Sunday, September 14, 2014

Safe With Me

A bruised and battered woman, a celebrity male.  Emotion, passion, codependency, a baby, money, fame.  All on awkward public display.  The sad story of NFL player Ray Rice and his wife Janay.  It has played out many times in many ways as long as men and women have been uniting in love or lust or both.  In the middle of all the conjecture about why his anger leads to violence and why she is so ready to defend him, something stands out to me.

Regardless of whether you see marriage as ‘fair’ or not, the majority of women end up hitching their lives to a man in a vast leap of faith.  Granted, the man is taking some risk, too.  But, culturally and biologically and practically, it is the woman whose identity becomes subsumed in the relationship.  She becomes wife and mother.  He remains identified by what he does.  

One feminist response has been: Women must be independent of men if they are to thrive.  Men cannot be trusted.  Who am I to blame them?  When we live in a culture where the first thought upon seeing a woman with a bruise is “Who hit her?”, something is dreadfully off track.  But in spite of that, men and women keep trying.  We still need each other in ways profound and mysterious and fundamental.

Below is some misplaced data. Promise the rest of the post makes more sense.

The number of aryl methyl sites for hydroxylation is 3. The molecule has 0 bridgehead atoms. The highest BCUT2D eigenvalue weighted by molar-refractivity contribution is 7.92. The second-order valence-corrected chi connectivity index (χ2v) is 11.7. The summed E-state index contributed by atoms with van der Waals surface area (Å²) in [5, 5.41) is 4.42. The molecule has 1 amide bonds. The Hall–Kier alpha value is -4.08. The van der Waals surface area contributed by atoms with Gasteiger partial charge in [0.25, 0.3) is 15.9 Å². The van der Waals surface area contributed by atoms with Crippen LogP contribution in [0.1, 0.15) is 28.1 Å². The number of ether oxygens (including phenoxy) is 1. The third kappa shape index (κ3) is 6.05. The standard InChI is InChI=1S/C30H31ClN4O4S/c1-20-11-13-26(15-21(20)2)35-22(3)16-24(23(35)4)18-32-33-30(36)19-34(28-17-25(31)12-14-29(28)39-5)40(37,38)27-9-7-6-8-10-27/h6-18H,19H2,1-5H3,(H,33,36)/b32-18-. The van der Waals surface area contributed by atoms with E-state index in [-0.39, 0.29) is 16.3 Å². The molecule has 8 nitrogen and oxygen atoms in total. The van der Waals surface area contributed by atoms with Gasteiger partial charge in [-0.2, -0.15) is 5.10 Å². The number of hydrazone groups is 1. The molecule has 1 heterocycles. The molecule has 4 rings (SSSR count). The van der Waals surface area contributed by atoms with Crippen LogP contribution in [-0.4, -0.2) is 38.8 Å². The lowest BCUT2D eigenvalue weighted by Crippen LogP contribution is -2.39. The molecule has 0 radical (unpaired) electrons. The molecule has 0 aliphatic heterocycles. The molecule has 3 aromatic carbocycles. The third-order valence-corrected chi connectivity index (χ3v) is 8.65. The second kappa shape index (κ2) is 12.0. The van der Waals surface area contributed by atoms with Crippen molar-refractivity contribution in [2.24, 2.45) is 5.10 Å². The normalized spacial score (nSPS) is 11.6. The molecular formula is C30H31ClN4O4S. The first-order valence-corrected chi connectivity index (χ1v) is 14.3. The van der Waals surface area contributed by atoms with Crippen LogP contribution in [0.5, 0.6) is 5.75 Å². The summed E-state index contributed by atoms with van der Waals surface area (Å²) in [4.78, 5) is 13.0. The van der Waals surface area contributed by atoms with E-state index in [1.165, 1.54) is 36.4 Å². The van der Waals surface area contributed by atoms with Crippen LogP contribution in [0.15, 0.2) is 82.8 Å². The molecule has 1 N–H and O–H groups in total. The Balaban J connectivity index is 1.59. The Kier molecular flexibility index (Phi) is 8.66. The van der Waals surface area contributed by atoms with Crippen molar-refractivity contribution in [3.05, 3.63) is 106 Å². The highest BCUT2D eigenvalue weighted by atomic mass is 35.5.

In the ‘Why I stayed’ narrative, we hear horrific tales of other women trapped in dangerous relationships.  We hear about why women are afraid to leave and what may be the root cause for men’s anger.  But I wonder, where are the men saying: we need to be worthy of the trust women place in us?   

In the “Liturgy of Solemnization of Matrimony" from the Anglican Book of Common prayer, mostly unchanged since 1559, are these familiar words: 
I _________ take thee ________ to be my wedded Wife, to have and to hold from this day forward, for better for worse, for richer for poorer, in sickness and in health, to love and to cherish, till death us do part, according to God's holy ordinance; and thereto I plight thee my troth.*
That section is followed by one that has become less popular over time: 
WITH this Ring I thee wed, with my Body I thee worship, and with all my worldly Goods I thee endow: In the Name of the Father, and of the Son, and of the Holy Ghost. Amen.
Those lines “with my Body I thee worship” call to mind even older words: Husbands, love your wives, just as Christ also loved the church and gave Himself for her.
In the middle of calls for prosecutions and resignations and “something needs to be done”, the most compelling alternative is the man who can answer with one, and only one example: his treatment of the woman who has risked her personhood by committing her life to his.  The testimony that this woman has always been and will always be safe with him.